On January 16th, the Supreme Court of the United States agreed to hear four cases about gay marriage. The Court is expected to answer two distinct questions. First, are states required to issue licences for same-sex marriage? Second, are states required to recognize same-sex marriage licences from other states?
For gay couples in California, the Court's decision as to the first question is likely to be significant in principle only. Because California already recognizes same-sex marriage, the Court's ruling will have little impact locally. Even if the Court holds that states are not required under the United States Constitution to recognize same-sex marriage, in 2008 the California Supreme Court held in the In re: Marriage cases that the California Constitution requires the state to issue marriage licences to same-sex couples. While a pro-same-sex ruling from the US Supreme Court would block any local attack on same-sex marriage (by, for instance, altering the California Constitution), as a practical matter it seems like same-sex marriage in California is here to stay.
However, the US Supreme Court's holding on the second question could have a more significant impact on California gay couples. While California recognizes (and will continue to recognize) same-sex marriages from other states, if the US Supreme Court holds that the United States Constitution does not require states to recognize same-sex marriage licences from other states it is possible that same-sex couples married in California might find their marriages invalid if they move to a state that does not recognize same-sex marriages. This would, of course, inhibit the mobility of California same-sex couples that want to keep their marriage intact.
Constitutional Law professor Steve Sanders recently analyzed how the court might decide to rule on these two questions. According to him, it is more likely that the Court will find that states must recognize same-sex marriage licences issued in other states that it is that the Court will hold that states must issue same-sex marriages. Same-sex marriage advocates, of course, hope that the Court will hold that gay couples have the right to get married and that other states are required to recognize those marriages. If the Court decides to split their response, however, it is more beneficial for gay couples in California for the Court to hold as Sanders thinks they might - that other states must recognize same-sex marriages.
The attorneys at Beach & Niman will continue to watch these important national developments and offer our thoughts here.
In California Family Court, judges have broad discretion in child custody decisions. This discretion has led to custody orders that have been described as a "crapshoot." Additionally, because of the case backlog, all child custody disputes are sent to mediation first. Having an excellent family law attorney, like those at Beach & Niman, along with choosing a good mediator increase your odds of getting custody of your children.
Read more here.
Child support in California is calculated using a standard formula. This formula takes into account several factors, including the number of children, the percentage of time the children spend with the parent who earns a higher income, the total income of both parents, and the amount of income to be dedicated to child support. Each of these factors, in turn, are subject to various calculations. This formula begins to look a lot like the math problems we all dreaded as a child.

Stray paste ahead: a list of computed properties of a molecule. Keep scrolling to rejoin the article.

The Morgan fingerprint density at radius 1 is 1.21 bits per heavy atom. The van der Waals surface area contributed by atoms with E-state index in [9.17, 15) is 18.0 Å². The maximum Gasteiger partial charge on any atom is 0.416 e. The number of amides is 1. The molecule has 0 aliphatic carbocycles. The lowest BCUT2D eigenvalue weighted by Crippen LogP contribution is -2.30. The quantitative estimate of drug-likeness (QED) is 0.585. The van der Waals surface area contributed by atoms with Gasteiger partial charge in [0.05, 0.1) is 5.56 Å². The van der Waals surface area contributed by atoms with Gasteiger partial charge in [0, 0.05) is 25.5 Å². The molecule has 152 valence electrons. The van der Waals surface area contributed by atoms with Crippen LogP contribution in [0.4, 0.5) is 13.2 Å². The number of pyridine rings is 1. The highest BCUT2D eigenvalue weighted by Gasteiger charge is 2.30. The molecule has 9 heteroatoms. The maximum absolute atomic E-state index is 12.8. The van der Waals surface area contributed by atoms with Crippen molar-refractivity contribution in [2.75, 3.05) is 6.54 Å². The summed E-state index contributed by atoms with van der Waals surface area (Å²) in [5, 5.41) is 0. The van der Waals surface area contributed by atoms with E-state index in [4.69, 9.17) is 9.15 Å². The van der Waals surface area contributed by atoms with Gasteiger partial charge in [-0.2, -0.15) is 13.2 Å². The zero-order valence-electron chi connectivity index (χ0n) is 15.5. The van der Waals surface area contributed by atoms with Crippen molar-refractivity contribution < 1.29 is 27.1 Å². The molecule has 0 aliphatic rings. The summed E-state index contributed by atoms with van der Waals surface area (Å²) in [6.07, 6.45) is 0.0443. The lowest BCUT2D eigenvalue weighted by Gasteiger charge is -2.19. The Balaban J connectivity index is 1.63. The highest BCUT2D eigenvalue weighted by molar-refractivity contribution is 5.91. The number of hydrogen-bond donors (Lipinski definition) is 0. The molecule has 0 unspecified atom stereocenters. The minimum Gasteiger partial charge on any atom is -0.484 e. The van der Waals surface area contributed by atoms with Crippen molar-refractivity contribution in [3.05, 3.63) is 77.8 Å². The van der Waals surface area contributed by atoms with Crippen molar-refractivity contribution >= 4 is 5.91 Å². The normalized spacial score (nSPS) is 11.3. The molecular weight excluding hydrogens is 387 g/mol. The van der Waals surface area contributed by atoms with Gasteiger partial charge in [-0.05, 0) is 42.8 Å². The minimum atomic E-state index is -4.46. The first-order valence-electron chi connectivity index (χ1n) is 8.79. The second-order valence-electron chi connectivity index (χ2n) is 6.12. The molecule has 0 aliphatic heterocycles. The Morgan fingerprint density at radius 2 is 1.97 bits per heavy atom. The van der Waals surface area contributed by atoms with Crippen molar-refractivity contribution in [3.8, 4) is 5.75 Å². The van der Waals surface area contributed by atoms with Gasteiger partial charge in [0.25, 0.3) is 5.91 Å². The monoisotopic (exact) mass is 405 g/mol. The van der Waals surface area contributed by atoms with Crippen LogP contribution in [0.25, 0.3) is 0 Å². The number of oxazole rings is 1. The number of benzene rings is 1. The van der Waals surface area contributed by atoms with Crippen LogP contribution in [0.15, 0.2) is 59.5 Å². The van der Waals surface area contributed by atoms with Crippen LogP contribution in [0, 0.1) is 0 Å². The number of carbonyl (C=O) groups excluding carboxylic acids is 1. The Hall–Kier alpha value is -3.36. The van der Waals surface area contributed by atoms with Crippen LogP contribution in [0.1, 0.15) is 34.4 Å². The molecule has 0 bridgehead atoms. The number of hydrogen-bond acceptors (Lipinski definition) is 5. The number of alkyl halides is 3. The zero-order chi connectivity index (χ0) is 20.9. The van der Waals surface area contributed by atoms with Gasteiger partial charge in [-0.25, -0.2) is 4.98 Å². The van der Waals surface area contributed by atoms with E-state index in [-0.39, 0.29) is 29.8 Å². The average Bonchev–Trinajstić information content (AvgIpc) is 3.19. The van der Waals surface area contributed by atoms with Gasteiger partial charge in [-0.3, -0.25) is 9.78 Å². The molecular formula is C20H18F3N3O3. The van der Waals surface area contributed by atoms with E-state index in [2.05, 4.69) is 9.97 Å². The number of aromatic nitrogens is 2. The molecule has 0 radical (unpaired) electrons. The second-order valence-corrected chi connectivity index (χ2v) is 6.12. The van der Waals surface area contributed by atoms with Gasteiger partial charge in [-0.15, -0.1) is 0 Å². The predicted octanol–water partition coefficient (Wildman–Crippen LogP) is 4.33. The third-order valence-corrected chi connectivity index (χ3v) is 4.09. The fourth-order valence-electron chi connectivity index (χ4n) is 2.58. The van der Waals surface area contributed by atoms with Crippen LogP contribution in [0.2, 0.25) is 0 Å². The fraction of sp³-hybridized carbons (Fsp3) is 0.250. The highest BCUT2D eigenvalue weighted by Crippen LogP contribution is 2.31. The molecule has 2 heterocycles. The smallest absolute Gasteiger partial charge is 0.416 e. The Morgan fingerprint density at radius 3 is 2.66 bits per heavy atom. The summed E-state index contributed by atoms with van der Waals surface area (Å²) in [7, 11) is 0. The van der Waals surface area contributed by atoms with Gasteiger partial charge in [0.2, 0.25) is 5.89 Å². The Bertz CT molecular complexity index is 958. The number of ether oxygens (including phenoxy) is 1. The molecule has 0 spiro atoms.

Here's the formula, in all its glory: CS = K[HN - (H%)(TN)]
CS = The total amount of child support.
K = The amount of both parents' income to be allocated for child support.
HN = The high earner's net monthly disposable income.
H% = The higher earner's approximate time of physical responsibility for the children
TN = The parties' total monthly net income.
Fortunately, the State of California has created a basic child support estimation tool online. You can find that calculator here.
Please note several caveats. First, the court is authorized under some circumstances to deviate from this calculation. Second, the calculator is only as accurate as the input, so even where a court adheres to the calculation, if your estimation of the numbers is incorrect (or a different amount is litigated and decided by a judge) the result may be different. Third, there are varois increases and deductions that might impact the final amount of child support. Fourth, and most importantly, parent's have the right to negotiate their own child support payments. If you and your former spouse can agree upon a monthly support amount, and can show that this alternative support amount is in the best interests of the child(ren), then the judge will likely find the alternative amount satisfactory.
All of this can be confusing. If you're negotiating child support payments and would like help, please call us at 760-472-3193, email John or Dina or contact us through our form on the Contact Us page of our website.
Your Family Law Firm is ready to help you.
- John Niman
Beach & Niman, LLP
Even an uncontested divorce can be a difficult process, but San Diego county offers resources to those willing to try to go it alone and wait six months. If you'd rather not deal with the hassle, however, we are willing to help.
Recently, a therapist, financial player, attorney, and a mediator sat down to talk about the benefits of creating a prenuptial agreement. We think you will find this discussion informative. Click Here to go to the Huffington Post article.